“I would pray constantly during the daylight hours,” he later recalled. “The love of God and the fear of him surrounded me more and more. And faith grew. And the spirit roused so that in one day I would say as many as a hundred prayers, and at night only slightly less.”

After six years of slavery, Patrick received a supernatural message. “You do well to fast,” a mysterious voice said to him. “Soon you will return to your homeland.”

Miracle of the Pigs

After a three-day journey, the men landed in Gaul (modern France), where they found only devastation. Goths or Vandals had so decimated the land that no food was to be found in the once fertile area.

“What have you to say for yourself, Christian?” the ship’s captain taunted. “You boast that your God is all powerful. We’re starving to death, and we may not survive to see another soul.”

Patrick answered confidently. “Nothing is impossible to God. Turn to him and he will send us food for our journey.”

At that moment, a herd of pigs appeared, “seeming to block our path.” Though Patrick instantly became “well regarded in their eyes,” his companions offered their new-found food in sacrifice to their pagan gods.

From Tirechan’s Saint Patrick’s Confessio

(1) And Patrick proceeded to Mons Aiglí, intending to fast there for forty days and forty nights, following the example of Moses, Elias, and Christ. .. And Patrick proceeded to the summit of the mountain, climbing Cruachán Aigli, and stayed there forty days and forty nights, and birds were troublesome to him and he could not see the face of sky and land and sea <…>(4) because to all the holy men of Ireland, past, present, and future, God said: ‘Climb, o holy men, to the top of the mountain which towers above, and is higher than all the mountains to the west of the sun in order to bless the people of Ireland’, so that Patrick might see the fruit of his labours, because the choir of all the holy men of the Irish came to him to visit their father; and he established a church in Mag Humail.

From: http://catholicexchange.com/st-patricks-day-friday-lent

For forty days, Patrick fasted upon that wild summit, demanding Divine Mercy upon the Irish race. For forty days, he prayed even as the beleaguered demons ranged round the crags in the shape of black birds of prey, swooping and screaming to disturb the holy bishop in his meditations. For forty days Patrick suffered in isolation, until he was finally given heaven’s covenant: that those Irish who did penance for their sins would be borne to heaven; that the barbarians would never conquer the Church in Ireland; and that the Irish people would enjoy final perseverance even unto Judgment Day, upon which Day of Doom, it would fall to Patrick to pass judgment over his beloved flock. These promises made from on high, legend says the Patrick rang a great iron bell from the crest of the mountain, whose tolling echoed over Erin’s Isle, scattering all evil creatures—particularly snakes—who rushed in terror into the sea. The prayer of St. Patrick had been heard and answered.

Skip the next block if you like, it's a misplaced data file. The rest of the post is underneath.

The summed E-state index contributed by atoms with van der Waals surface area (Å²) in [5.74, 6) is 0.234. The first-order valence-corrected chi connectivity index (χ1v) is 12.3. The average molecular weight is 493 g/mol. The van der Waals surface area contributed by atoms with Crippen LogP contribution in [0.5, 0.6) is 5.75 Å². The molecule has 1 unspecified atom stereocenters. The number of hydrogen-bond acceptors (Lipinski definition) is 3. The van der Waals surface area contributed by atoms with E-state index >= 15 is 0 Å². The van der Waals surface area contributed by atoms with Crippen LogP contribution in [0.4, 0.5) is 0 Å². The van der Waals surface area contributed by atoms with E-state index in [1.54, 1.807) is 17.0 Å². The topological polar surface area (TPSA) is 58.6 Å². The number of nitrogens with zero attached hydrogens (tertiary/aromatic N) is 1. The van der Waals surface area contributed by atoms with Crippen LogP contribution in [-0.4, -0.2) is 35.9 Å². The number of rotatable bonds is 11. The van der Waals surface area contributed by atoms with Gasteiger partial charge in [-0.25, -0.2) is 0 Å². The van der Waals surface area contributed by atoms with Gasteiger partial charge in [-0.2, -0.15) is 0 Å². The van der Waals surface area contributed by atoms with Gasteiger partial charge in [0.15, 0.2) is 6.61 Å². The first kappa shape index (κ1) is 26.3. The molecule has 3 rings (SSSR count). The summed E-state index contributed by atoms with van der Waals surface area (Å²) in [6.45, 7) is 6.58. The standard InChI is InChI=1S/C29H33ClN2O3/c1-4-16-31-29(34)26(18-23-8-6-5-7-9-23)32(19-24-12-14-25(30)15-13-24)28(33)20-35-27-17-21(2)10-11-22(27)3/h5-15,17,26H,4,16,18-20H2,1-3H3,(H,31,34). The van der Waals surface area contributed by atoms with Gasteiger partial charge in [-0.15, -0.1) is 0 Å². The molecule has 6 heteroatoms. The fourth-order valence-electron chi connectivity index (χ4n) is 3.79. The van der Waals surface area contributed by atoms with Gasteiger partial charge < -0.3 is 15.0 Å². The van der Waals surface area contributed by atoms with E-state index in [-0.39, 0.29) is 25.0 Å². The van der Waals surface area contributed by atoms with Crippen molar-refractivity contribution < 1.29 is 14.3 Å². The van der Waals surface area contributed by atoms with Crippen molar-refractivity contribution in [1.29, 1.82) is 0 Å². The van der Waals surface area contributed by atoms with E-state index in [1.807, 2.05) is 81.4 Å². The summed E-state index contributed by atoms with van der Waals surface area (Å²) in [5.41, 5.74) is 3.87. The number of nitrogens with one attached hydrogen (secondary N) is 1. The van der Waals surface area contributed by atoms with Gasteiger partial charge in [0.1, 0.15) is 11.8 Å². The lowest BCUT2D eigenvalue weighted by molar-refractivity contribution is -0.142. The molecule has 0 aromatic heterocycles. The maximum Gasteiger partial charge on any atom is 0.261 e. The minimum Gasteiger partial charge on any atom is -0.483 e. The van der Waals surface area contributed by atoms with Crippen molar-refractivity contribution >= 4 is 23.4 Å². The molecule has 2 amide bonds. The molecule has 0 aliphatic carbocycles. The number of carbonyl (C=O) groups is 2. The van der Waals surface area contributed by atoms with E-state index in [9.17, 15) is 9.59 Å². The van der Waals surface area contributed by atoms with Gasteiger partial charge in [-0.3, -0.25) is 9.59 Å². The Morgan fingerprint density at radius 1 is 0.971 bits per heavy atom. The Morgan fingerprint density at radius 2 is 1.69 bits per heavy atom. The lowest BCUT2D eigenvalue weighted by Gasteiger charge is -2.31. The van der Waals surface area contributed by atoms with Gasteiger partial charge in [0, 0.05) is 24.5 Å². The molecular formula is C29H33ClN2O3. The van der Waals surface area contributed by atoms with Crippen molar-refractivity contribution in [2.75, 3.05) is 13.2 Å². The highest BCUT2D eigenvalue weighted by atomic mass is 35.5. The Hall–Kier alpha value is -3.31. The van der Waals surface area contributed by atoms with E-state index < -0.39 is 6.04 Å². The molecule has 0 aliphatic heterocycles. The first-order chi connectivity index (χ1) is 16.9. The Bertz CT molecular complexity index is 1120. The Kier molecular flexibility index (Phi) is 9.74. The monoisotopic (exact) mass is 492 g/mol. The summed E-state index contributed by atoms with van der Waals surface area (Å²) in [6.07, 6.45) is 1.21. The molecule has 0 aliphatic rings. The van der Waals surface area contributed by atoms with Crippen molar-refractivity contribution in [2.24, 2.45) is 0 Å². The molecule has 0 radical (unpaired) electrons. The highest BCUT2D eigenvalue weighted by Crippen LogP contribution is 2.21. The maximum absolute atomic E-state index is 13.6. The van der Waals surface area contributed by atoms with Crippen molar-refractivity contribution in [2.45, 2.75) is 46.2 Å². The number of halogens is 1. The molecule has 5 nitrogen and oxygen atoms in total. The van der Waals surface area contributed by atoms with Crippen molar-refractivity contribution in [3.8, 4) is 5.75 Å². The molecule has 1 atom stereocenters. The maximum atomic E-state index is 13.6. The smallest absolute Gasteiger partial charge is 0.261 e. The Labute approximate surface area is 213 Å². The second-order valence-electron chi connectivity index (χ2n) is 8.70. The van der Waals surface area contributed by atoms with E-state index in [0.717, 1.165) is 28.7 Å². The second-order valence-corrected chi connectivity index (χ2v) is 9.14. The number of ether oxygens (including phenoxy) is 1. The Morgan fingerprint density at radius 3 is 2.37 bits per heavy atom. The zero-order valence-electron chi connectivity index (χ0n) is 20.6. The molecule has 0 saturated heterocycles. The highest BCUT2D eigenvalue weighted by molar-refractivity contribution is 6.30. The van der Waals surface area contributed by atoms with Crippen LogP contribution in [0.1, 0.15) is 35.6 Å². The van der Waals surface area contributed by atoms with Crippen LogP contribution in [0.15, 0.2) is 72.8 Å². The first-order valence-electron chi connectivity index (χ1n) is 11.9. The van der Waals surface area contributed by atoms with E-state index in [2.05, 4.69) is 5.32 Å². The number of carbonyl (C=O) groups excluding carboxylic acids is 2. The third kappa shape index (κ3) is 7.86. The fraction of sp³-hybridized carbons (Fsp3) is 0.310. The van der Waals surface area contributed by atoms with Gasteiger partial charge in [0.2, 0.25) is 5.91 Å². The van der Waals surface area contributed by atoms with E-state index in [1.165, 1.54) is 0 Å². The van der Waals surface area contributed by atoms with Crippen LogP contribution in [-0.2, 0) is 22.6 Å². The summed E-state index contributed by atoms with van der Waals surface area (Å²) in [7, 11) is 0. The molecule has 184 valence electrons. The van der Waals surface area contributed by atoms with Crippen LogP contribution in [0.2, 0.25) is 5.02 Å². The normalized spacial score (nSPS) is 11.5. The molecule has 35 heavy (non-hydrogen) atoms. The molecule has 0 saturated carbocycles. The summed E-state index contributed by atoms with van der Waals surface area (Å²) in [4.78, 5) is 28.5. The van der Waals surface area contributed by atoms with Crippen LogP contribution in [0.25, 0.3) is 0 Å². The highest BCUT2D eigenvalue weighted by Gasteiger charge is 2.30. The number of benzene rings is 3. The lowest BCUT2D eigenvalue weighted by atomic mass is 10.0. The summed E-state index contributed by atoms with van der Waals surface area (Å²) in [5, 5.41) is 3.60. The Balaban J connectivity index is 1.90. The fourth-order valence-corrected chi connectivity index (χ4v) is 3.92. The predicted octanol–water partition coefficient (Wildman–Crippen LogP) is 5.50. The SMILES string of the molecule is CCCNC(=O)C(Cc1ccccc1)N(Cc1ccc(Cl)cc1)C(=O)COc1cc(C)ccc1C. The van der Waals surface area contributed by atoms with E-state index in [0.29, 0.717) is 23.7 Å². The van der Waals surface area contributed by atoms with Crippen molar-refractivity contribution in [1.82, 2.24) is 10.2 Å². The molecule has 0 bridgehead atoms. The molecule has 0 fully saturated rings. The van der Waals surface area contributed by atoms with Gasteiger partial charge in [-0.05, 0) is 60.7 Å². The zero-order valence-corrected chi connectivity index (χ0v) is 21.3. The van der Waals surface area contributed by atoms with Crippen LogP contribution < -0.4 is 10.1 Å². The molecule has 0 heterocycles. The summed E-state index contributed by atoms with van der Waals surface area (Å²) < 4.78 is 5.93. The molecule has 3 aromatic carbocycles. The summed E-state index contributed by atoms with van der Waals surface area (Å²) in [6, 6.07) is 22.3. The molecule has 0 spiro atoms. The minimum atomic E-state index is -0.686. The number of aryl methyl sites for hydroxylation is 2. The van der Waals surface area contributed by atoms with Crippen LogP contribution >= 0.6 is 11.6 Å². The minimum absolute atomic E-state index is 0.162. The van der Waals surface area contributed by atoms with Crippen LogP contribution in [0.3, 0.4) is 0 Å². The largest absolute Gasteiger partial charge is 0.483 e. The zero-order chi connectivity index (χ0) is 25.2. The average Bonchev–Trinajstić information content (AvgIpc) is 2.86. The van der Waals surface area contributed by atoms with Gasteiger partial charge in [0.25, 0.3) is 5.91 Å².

earlieast known image of St Patrick.jpeg

The earliest known image of Saint Patrick, from a 13th-century manuscript, shows him wearing a blue cassock. (Photo: Huntington Library, Art Collections, and Botanical Gardens)

Comments of the Day:  Many of St. Patrick’s celebrated miracles, revolve around fasting and food.  St. Patrick saves the souls of penitent Irish and frees the country from the snakes roaming the land through his 40-day fast and prayer retreat.   His first locution comes as a result of gaining favor with God via his ardent fasting.

Let us remember that fasting is instrumental to obtaining God’s graces and although we may be able to break the abstinence in some dioceses, we are still bound to fast under the 1917 Code, and to honor Saint Patrick probably in the way he would most want us to honor him, by following Jesus into the Lenten desert and turning away from excesses and things that distract us from God.

Happy St. Patrick’s Day!